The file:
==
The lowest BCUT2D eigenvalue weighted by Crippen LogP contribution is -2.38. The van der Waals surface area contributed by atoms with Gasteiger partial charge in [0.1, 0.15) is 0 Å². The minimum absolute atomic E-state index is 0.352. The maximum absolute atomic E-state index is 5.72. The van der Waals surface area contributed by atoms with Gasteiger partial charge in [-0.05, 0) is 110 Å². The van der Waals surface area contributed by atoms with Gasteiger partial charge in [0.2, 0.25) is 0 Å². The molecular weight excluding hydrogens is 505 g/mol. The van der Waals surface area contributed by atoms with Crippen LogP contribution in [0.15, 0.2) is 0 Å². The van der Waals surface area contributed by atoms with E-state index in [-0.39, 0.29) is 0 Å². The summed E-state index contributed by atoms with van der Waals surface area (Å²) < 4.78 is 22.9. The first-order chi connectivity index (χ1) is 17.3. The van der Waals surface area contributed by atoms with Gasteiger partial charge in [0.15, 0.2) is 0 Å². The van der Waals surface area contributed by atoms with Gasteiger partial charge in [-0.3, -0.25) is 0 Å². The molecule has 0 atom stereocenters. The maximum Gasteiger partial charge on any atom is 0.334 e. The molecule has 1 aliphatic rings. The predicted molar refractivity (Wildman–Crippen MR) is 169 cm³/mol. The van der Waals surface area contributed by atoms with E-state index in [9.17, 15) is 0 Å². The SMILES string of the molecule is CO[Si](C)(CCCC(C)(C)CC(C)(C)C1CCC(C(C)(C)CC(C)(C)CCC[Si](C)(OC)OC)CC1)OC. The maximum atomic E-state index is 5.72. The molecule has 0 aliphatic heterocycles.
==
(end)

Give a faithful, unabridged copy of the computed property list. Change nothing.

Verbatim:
The lowest BCUT2D eigenvalue weighted by Crippen LogP contribution is -2.38. The van der Waals surface area contributed by atoms with Gasteiger partial charge in [0.1, 0.15) is 0 Å². The minimum absolute atomic E-state index is 0.352. The maximum absolute atomic E-state index is 5.72. The van der Waals surface area contributed by atoms with Gasteiger partial charge in [-0.05, 0) is 110 Å². The van der Waals surface area contributed by atoms with Gasteiger partial charge in [0.2, 0.25) is 0 Å². The molecular weight excluding hydrogens is 505 g/mol. The van der Waals surface area contributed by atoms with Crippen LogP contribution in [0.15, 0.2) is 0 Å². The van der Waals surface area contributed by atoms with E-state index in [-0.39, 0.29) is 0 Å². The summed E-state index contributed by atoms with van der Waals surface area (Å²) < 4.78 is 22.9. The first-order chi connectivity index (χ1) is 17.3. The van der Waals surface area contributed by atoms with Gasteiger partial charge in [0.15, 0.2) is 0 Å². The van der Waals surface area contributed by atoms with Gasteiger partial charge in [-0.3, -0.25) is 0 Å². The molecule has 0 atom stereocenters. The maximum Gasteiger partial charge on any atom is 0.334 e. The molecule has 1 aliphatic rings. The predicted molar refractivity (Wildman–Crippen MR) is 169 cm³/mol. The van der Waals surface area contributed by atoms with E-state index in [9.17, 15) is 0 Å². The SMILES string of the molecule is CO[Si](C)(CCCC(C)(C)CC(C)(C)C1CCC(C(C)(C)CC(C)(C)CCC[Si](C)(OC)OC)CC1)OC. The maximum atomic E-state index is 5.72. The molecule has 0 aliphatic heterocycles.